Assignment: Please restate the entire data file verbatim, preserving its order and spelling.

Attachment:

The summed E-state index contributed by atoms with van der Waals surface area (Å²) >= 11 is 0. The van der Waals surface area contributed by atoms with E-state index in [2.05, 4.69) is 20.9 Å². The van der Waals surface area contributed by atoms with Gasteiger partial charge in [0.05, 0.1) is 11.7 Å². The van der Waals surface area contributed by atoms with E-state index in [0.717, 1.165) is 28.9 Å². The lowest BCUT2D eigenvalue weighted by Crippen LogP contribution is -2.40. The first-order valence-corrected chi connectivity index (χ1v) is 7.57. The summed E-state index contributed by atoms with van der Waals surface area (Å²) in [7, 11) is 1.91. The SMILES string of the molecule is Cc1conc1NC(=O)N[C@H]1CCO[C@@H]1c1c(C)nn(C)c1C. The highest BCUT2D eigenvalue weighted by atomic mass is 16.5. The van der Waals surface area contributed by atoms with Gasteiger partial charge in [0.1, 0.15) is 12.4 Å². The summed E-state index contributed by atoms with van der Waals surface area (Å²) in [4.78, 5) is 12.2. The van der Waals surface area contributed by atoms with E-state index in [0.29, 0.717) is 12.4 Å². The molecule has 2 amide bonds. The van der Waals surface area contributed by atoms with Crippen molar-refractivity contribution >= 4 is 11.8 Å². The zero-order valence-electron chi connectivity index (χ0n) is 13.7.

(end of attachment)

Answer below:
The summed E-state index contributed by atoms with van der Waals surface area (Å²) >= 11 is 0. The van der Waals surface area contributed by atoms with E-state index in [2.05, 4.69) is 20.9 Å². The van der Waals surface area contributed by atoms with Gasteiger partial charge in [0.05, 0.1) is 11.7 Å². The van der Waals surface area contributed by atoms with E-state index in [0.717, 1.165) is 28.9 Å². The lowest BCUT2D eigenvalue weighted by Crippen LogP contribution is -2.40. The first-order valence-corrected chi connectivity index (χ1v) is 7.57. The summed E-state index contributed by atoms with van der Waals surface area (Å²) in [7, 11) is 1.91. The SMILES string of the molecule is Cc1conc1NC(=O)N[C@H]1CCO[C@@H]1c1c(C)nn(C)c1C. The highest BCUT2D eigenvalue weighted by atomic mass is 16.5. The van der Waals surface area contributed by atoms with Gasteiger partial charge in [0.1, 0.15) is 12.4 Å². The summed E-state index contributed by atoms with van der Waals surface area (Å²) in [4.78, 5) is 12.2. The van der Waals surface area contributed by atoms with E-state index in [0.29, 0.717) is 12.4 Å². The molecule has 2 amide bonds. The van der Waals surface area contributed by atoms with Crippen molar-refractivity contribution >= 4 is 11.8 Å². The zero-order valence-electron chi connectivity index (χ0n) is 13.7.